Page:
Having removed the restrictions of: the Customs establishment, and allowed the Natives to sell their land under such restrictions only as are undeniably and palpably for their own advantage, I feel satisfied that the foundation on which British authority rests in New Zealand is secured; and, by giving small salaries, with dresses or distinctive marks, to the principal chiefs, so as to, ruphold their influence as much as possible, I do not doubt that the peace of the country will be generally maintained if your Lordship will materially strengthen both the military and the naval force. I urge this the more earnestly on the attention of your Lordship, because each succeeding month brings stronger conviction to my mind of the very great political importance and of the immense value of this country.

I feel fully how apt all men are to overrate things in which they themselves are personally interested; but, my Lord, I have seen much of other countries; I have only a temporary, perhaps a very temporary, immediate interest in New Zealand; but, as a faithful servant of Her Majesty should greatly neglect my duty did I not again and again set forth in-the strongest language the extraordinary resources of this country, and the extreme importance not of conquering and exterminating—God forbid—but of preventing any hostile collisions among the Natives, of overawing evil disposed Europeans as well as Natives, and insuring the peace of the country (the only sure key to its ultimate prosperity and the preservation of the aboriginal race) by keeping such a force in sight as will completely check attempts to disturb the peace.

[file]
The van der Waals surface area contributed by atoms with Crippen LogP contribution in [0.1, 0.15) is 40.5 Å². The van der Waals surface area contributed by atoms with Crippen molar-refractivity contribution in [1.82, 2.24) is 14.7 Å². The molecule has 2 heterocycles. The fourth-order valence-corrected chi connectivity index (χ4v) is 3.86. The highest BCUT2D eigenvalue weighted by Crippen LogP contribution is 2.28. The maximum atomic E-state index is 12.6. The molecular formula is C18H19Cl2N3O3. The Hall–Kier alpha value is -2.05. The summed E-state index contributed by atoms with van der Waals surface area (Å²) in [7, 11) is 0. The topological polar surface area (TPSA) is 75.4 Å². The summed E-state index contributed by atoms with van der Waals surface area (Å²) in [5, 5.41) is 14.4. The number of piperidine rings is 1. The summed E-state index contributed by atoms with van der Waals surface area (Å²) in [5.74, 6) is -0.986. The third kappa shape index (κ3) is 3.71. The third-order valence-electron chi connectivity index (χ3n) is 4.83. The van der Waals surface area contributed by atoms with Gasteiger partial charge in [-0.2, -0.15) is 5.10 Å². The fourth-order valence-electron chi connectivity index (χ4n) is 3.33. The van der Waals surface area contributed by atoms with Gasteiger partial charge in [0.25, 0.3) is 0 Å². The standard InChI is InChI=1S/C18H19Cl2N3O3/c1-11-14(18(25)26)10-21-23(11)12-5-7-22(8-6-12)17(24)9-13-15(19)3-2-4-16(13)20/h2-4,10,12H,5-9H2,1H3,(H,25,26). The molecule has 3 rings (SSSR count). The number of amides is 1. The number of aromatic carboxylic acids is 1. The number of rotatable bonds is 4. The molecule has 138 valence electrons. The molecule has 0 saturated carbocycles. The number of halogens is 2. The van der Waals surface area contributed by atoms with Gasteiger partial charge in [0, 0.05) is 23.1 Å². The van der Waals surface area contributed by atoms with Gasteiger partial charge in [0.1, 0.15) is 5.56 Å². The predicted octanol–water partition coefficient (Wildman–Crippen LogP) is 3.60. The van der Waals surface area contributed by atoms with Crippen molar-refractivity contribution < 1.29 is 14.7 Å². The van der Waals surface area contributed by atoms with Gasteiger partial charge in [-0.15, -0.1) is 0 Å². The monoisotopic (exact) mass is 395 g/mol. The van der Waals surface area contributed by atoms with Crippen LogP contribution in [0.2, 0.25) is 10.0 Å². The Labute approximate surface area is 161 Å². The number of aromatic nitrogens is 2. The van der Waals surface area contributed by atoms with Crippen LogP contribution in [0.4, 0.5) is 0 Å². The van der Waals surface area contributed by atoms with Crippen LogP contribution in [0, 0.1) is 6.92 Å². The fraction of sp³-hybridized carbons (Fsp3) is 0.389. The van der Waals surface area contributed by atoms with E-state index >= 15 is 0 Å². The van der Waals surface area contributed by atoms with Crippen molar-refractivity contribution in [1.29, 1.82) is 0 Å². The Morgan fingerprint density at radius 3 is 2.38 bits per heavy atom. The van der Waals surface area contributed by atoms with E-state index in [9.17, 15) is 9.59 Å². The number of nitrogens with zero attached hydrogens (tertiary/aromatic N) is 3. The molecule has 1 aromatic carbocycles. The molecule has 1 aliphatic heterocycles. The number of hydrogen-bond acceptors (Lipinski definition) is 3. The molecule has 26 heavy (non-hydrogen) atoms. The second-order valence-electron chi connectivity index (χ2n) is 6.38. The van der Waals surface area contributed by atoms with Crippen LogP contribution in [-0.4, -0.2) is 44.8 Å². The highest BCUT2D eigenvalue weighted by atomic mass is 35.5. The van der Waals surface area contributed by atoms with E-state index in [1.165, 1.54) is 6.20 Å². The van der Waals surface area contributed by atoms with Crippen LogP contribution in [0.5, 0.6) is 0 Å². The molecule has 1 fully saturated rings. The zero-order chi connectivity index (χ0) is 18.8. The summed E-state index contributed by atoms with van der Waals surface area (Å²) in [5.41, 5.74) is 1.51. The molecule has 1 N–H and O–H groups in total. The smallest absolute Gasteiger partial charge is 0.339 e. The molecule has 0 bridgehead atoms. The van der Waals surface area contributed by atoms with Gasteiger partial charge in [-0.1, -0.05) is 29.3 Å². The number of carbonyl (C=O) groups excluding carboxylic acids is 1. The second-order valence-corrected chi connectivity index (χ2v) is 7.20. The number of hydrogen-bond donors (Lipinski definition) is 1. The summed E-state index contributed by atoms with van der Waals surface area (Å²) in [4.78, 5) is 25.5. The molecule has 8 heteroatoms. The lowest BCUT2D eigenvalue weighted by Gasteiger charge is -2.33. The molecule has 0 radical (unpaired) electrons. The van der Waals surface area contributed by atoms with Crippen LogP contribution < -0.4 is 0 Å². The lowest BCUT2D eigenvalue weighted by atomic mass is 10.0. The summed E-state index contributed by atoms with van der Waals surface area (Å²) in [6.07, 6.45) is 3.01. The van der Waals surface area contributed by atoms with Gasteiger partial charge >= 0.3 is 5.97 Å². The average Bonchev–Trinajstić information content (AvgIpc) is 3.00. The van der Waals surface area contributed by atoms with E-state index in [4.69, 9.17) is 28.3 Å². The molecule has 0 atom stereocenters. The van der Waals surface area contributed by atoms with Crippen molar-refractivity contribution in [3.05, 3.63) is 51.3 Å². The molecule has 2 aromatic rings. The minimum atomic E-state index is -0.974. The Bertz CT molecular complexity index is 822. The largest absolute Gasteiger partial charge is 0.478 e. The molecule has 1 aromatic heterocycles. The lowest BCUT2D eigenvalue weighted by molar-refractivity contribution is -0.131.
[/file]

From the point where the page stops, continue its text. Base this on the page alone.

It is necessary I should state to your Lordship that the great danger to be apprehended in New Zealand is retaliation on unoffending persons, settlers in the interior, or at a distance from the principal settlements. Among the heathen Natives, and among many who profess Christianity, blood-revenge is still their practice, if not their law. Were a conflict to take place in which the lives of Natives were lost, in all probability the lives of persons unconnected with the affray would be taken, and a personal quarrel, or mere chance-medley, might lead to a general rupture between the races. There is no doubt that upon sufficient cause the tribes of New Zealand, however inimical to each other under ordinary circumstances, would, in case of hostilities with Europeans, unite and act in concert. The only means, under God's providence, of avoiding such a "consequence of the benevolent efforts of Great Britain in behalf of the New Zealanders, and in support of her own settlers at the antipodes, is to be most cautious in all our proceedings; to take care that our conduct and policy towards the aborigines is so undeniably correct and just (hat it will stand their most searching scrutiny; and that wo maintain so large a military force in the colony that organized resistance to it may be quite hopeless.